Teeth that have had root canal treatment can stay as healthy and last as long as other teeth. In most instances, you won't be able to feel or see a difference.
Refer the general dentistry section of this site for a detailed explanation.
A crown or cap is a cover that fits over a properly prepared tooth that has been damaged by decay or accident, or is badly stained or shaped.
A crown can be made of acrylic, metal, porcelain, porcelain and metal, or resined metal. All-porcelain crowns look more like your natural teeth, and therefore are usually used for front teeth; while porcelain with metal underlay has more strength and is good for crowns in the back of the mouth. Sometimes all-metal crowns are used for back teeth because of the metal's strength.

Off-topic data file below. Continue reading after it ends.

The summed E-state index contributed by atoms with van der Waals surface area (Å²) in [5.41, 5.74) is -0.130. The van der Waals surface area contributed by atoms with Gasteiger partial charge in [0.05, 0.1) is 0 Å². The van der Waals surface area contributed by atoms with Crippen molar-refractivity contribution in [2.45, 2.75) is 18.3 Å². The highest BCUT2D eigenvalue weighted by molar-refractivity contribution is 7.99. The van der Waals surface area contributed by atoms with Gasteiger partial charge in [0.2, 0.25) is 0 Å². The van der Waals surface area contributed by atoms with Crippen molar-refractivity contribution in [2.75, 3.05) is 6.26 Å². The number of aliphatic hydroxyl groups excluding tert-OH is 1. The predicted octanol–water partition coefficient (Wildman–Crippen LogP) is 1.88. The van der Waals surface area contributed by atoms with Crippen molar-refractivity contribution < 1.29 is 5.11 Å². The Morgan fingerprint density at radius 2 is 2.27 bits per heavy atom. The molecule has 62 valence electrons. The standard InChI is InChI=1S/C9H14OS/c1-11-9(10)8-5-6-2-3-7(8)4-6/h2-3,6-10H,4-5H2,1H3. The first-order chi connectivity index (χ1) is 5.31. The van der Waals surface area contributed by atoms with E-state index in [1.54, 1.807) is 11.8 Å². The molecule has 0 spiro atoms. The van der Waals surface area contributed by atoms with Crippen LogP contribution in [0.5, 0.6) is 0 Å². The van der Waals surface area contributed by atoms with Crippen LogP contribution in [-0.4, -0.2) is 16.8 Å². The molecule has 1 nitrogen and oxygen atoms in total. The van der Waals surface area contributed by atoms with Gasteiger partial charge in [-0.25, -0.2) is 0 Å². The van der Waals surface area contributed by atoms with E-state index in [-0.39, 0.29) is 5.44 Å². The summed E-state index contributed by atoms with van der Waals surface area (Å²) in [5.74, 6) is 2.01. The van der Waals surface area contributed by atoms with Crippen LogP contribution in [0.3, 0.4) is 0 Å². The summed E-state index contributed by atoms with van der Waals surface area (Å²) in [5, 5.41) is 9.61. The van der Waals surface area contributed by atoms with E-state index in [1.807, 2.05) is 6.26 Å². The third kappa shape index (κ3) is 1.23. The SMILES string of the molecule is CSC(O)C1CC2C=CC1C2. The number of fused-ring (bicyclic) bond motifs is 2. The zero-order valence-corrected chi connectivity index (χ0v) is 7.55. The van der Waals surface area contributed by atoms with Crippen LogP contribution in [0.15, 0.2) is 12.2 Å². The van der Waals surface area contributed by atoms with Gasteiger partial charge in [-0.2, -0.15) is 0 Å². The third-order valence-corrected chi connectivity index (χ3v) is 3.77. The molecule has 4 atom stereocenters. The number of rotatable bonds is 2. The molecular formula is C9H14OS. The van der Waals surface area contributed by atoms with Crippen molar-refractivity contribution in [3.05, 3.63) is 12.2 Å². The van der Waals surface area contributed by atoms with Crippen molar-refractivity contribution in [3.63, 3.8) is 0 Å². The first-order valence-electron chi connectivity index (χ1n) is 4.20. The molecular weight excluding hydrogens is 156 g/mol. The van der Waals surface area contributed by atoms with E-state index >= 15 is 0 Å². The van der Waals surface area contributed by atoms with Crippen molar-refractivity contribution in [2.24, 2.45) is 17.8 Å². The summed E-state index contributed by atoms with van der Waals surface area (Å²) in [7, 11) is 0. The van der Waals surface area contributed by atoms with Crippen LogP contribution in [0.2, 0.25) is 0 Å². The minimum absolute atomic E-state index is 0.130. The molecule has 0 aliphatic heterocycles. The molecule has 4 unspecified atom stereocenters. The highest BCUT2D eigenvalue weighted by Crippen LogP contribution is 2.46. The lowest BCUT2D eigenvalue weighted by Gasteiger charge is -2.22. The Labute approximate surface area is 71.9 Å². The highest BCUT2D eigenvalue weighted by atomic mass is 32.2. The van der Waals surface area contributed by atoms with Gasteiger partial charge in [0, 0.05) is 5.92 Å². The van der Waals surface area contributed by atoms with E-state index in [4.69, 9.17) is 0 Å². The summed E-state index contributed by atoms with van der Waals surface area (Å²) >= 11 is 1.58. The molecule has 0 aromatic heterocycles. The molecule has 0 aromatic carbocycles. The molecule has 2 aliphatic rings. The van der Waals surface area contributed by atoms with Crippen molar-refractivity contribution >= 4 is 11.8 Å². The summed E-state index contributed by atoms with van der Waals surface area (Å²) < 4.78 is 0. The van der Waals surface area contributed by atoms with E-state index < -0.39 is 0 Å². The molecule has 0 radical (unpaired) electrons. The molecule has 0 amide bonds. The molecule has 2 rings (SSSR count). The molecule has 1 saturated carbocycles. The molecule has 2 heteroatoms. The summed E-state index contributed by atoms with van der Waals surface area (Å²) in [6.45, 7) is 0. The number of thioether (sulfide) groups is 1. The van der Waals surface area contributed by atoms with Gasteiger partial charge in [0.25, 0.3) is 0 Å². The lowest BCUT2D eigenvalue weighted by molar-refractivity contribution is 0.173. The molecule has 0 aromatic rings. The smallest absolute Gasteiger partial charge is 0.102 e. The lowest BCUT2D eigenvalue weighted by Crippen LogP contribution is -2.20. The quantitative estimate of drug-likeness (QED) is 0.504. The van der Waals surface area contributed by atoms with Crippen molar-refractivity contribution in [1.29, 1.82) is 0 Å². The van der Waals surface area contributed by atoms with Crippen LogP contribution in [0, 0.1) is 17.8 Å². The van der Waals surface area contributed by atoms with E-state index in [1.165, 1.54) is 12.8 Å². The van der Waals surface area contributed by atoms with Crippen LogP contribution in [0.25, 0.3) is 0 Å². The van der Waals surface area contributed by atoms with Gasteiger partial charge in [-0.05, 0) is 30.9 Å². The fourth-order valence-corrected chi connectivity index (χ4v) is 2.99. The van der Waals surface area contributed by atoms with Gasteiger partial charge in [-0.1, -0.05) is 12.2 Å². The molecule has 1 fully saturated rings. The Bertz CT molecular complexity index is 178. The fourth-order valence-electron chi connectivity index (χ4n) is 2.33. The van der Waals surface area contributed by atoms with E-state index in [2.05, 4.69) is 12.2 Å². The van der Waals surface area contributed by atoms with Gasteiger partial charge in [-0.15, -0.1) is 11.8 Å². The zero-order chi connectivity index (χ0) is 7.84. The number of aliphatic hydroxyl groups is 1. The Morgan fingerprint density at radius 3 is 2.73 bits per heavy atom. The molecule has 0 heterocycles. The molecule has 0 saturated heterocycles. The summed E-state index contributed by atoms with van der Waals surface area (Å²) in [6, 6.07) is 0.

HERE'S HOW IT'S DONE: In order to prepare your tooth for a crown, you require a local anaesthetic. Then the tooth is filed down so the cap can fit over it. An impression of your teeth and gums is made and a temporary cap is fitted over the tooth until the permanent crown is made. On your next visit, the dentist will remove the temporary cap and cement the crown onto the tooth. The crown will closely match your natural teeth and give you back your smile.